Hymenoptera, the bees, wasps and ants, are one of the largest insect orders, and have massive ecological importance as pollinators and as predators or parasitoids of other insects. These roles have brought them forcefully to human notice, as governors of some key ecological services that strongly influence human food supply. Recent declines of pollinators and introductions of alien pests or biological control agents are only part of the current concerns for conservation of Hymenoptera, and of the interactions in which they participate in almost all terrestrial ecosystems. Both pests and beneficial species abound within the order, sometimes closely related within the same families. Many taxa are both difficult to identify, and very poorly known.
This global overview, the first such account for the whole of the Hymenoptera, discusses a broad range of themes to introduce the insects and their conservation roles and needs, and how their wellbeing may be approached. Hymenoptera and Conservation is intended as a source of information for research workers, students, conservation managers and naturalists as an introduction to the importance of this dominant insect order.
1 Introducing Hymenoptera and their Conservation
Classification and diversity 1
Importance for conservation 14
Social life and conservation 24
2 Alien Hymenoptera in Classical Biological Control
Introducing a dilemma 28
Conservation concerns 28
3 The Junction of Biological Control and Conservation: Conservation Biological Control and Cultural Control
4 Introduced Bees: Threats or Benefits?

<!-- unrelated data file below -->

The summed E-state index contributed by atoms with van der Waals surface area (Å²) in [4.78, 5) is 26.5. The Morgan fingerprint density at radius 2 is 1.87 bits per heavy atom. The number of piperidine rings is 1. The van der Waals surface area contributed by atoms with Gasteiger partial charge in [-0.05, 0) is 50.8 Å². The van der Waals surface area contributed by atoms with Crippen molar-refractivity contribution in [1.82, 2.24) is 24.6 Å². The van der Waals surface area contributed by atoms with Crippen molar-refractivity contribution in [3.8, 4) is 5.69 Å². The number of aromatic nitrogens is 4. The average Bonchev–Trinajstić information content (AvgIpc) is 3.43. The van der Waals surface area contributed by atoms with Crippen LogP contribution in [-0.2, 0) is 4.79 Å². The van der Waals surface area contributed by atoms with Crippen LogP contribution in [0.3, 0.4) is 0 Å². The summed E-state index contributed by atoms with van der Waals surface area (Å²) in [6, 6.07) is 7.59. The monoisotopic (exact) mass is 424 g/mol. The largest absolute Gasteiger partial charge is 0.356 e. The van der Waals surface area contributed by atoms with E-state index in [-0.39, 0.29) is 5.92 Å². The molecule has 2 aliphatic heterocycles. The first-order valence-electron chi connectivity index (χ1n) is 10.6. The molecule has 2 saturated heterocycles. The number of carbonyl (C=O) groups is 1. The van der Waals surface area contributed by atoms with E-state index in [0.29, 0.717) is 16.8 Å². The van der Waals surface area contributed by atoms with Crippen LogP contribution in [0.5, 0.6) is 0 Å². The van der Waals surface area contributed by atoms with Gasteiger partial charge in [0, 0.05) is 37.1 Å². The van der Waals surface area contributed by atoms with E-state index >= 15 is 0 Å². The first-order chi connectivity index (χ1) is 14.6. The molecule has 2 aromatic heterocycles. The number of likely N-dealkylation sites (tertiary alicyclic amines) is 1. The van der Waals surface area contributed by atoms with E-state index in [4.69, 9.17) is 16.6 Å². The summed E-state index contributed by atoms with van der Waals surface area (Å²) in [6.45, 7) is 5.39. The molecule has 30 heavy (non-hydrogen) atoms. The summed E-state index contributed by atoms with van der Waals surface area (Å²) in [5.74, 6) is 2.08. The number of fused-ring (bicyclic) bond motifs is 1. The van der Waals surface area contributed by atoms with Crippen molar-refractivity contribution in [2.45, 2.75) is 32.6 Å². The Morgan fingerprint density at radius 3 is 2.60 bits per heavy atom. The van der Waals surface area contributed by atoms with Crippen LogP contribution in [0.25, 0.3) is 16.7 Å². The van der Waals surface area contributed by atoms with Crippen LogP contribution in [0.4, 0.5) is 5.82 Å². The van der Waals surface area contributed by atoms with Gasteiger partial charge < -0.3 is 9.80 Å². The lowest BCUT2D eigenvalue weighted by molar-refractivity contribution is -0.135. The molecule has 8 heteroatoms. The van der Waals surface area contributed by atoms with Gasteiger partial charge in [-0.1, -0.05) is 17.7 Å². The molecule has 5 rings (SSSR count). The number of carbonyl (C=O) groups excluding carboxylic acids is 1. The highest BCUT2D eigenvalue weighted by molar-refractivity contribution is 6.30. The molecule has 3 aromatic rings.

5 Social Wasps and Ants as Aliens
Social wasps 63
Current perspective 79
6 Pollinator Declines
Introducing the concerns 82
Threats to pollinators 92
Pathogens and parasites 93
7 Levels of Conservation Concern and the Shortcomings of Current Practice
Foci for conservation 100
Species focus 104
Biotope and habitat focus 122
8 Habitat Parameters and Manipulation
Defining and assessing habitats in the landscape 138
Habitat manipulations for conservation 141
Natural and agricultural environments 141
Urban environments 147
Practical conservation 150
9 Species Case Histories
Franklin's bumblebee (Bombus franklini) 170
The great yellow bumblebee (Bombus distinguendus) 170
Wallace's bee (Chalicodoma pluto) 173
Neopasiphae simplicior in Western Australia 174
The antennal-waving wasp (Tachysphex pechumani) 174
The dinosaur ant (Nothomyrmecia macrops) 175
The red-barbed ant (Formica rufi barbis) in Britain 177
10 Assessing Conservation Progress and Priorities for the Future
Introduction: The basic need 179
The milieux of concern 185
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Emeritus Professor Tim New, from the Department of Zoology, La Trobe University, Melbourne has broad interests in insect conservation, ecology and systematics. He has published extensively on these topics and is recognised as one of the leading advocates for insect conservation.